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Japan fell to rank 163rd out of 193 nations for female representation in parliaments in 2016

Kyodo

Japan ranked 163rd among 193 countries in representation of women in national parliaments in 2016, falling from 156th among 191 countries in the previous year, data by an international organization for enhancing parliamentary dialogue released Tuesday showed.

Among the Group of Seven advanced industrial nations, Japan ranked dead last, trailing countries like Germany at 23rd, Canada at 62nd and the United States at 104th, according to the data by the Inter-Parliamentary Union, which compared the proportion of women in lower or single houses.

By country, Rwanda topped the list with women occupying 49 of 80 seats, followed by Bolivia with 69 of 130 seats and Cuba with 299 of 612 seats.

Meanwhile, the union’s report, “Women in Parliament in 2016: The year in review,” released the same day ahead of International Women’s Day on Wednesday, revealed that the worldwide average of women in national parliaments rose to 23.3 percent by the end of 2016 from 22.6 percent in 2015, as well as a 6.5 percentage point gain over the last decade.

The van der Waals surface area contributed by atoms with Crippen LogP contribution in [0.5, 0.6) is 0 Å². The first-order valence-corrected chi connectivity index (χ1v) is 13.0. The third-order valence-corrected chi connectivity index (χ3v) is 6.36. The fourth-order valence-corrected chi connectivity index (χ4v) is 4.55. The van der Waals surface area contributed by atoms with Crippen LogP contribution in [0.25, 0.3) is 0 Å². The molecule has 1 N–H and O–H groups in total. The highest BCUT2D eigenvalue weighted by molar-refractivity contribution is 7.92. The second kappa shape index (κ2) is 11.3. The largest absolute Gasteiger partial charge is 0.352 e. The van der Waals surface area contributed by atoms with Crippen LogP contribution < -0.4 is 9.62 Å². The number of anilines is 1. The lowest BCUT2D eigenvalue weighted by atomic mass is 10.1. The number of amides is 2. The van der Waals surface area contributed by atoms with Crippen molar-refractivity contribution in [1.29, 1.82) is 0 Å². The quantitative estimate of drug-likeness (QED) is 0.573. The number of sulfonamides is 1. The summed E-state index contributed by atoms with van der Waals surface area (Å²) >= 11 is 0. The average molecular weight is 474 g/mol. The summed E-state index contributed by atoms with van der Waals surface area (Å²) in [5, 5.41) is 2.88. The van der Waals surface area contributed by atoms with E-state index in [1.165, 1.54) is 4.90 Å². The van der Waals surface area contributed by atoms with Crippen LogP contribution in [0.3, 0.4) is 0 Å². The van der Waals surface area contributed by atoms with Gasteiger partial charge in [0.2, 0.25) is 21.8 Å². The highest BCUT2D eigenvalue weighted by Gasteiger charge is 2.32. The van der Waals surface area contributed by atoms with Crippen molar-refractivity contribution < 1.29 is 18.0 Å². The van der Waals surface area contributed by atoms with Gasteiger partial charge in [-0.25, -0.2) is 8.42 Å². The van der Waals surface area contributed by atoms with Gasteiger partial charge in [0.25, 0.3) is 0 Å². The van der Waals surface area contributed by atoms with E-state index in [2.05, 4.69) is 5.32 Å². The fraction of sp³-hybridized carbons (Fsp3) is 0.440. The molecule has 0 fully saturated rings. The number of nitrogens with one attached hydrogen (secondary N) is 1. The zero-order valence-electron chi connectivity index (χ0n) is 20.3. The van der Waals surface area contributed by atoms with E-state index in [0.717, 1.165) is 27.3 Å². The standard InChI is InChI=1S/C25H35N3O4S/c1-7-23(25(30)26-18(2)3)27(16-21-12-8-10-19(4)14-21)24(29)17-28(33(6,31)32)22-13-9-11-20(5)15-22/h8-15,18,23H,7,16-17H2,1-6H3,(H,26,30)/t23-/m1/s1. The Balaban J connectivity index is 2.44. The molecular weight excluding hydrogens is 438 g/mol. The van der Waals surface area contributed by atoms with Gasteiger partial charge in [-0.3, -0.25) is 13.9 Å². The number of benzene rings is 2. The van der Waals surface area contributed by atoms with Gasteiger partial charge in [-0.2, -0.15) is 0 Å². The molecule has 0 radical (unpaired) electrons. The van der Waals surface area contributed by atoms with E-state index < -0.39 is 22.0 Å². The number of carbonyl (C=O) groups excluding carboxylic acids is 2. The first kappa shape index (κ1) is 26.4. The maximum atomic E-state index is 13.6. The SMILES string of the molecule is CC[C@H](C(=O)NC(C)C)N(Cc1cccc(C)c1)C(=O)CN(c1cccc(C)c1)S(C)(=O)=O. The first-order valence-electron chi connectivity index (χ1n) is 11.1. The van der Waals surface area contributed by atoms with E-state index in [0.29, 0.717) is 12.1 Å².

In December 2006, women accounted for 16.8 percent of parliamentary seats in the world, according to the report.

But the report also pointed out that the rate of progress has stabilized recently, stressing the necessity of tireless efforts to realize gender balance in the field of politics.

“We must seize the opportunity to build on the successes of recent years because hard-won progress can often be fragile and readily lost, particularly at a time when engaging in politics has become even more challenging,” said Martin Chungong, secretary-general of the parliamentary union.

Touching on the situation in Japan, the report said a record 28 women were elected to the House of Councilors in the July 2016 election and noted that Japan’s main opposition force, the Democratic Party, elected a woman as its leader and that Tokyo, at the local level, elected its first female governor in 2016.

Japanese women are fighting “a struggle against a relatively conservative society, with strongly entrenched gender roles,” it said.